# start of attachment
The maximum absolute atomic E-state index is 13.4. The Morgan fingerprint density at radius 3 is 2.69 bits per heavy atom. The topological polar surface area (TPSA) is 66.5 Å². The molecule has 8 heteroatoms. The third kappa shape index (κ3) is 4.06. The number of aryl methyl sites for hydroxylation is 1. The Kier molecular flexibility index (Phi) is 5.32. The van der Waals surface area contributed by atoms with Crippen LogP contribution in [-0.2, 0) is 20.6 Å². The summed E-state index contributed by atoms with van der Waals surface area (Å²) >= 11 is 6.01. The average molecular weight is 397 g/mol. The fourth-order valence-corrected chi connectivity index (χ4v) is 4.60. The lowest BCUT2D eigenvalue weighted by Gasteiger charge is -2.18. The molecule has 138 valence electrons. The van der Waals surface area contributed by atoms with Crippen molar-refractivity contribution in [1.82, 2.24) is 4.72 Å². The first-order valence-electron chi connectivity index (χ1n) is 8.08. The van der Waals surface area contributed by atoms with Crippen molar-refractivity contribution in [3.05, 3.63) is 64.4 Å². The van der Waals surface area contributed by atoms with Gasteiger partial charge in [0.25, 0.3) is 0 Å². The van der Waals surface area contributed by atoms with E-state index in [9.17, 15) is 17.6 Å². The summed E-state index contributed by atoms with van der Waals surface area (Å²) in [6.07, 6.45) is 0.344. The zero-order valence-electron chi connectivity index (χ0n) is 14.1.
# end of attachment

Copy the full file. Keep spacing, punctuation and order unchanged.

The maximum absolute atomic E-state index is 13.4. The Morgan fingerprint density at radius 3 is 2.69 bits per heavy atom. The topological polar surface area (TPSA) is 66.5 Å². The molecule has 8 heteroatoms. The third kappa shape index (κ3) is 4.06. The number of aryl methyl sites for hydroxylation is 1. The Kier molecular flexibility index (Phi) is 5.32. The van der Waals surface area contributed by atoms with Crippen LogP contribution in [-0.2, 0) is 20.6 Å². The summed E-state index contributed by atoms with van der Waals surface area (Å²) >= 11 is 6.01. The average molecular weight is 397 g/mol. The fourth-order valence-corrected chi connectivity index (χ4v) is 4.60. The lowest BCUT2D eigenvalue weighted by Gasteiger charge is -2.18. The molecule has 138 valence electrons. The van der Waals surface area contributed by atoms with Crippen molar-refractivity contribution in [1.82, 2.24) is 4.72 Å². The first-order valence-electron chi connectivity index (χ1n) is 8.08. The van der Waals surface area contributed by atoms with Crippen molar-refractivity contribution in [3.05, 3.63) is 64.4 Å². The van der Waals surface area contributed by atoms with Gasteiger partial charge in [0.25, 0.3) is 0 Å². The van der Waals surface area contributed by atoms with E-state index in [9.17, 15) is 17.6 Å². The summed E-state index contributed by atoms with van der Waals surface area (Å²) in [6.07, 6.45) is 0.344. The zero-order valence-electron chi connectivity index (χ0n) is 14.1.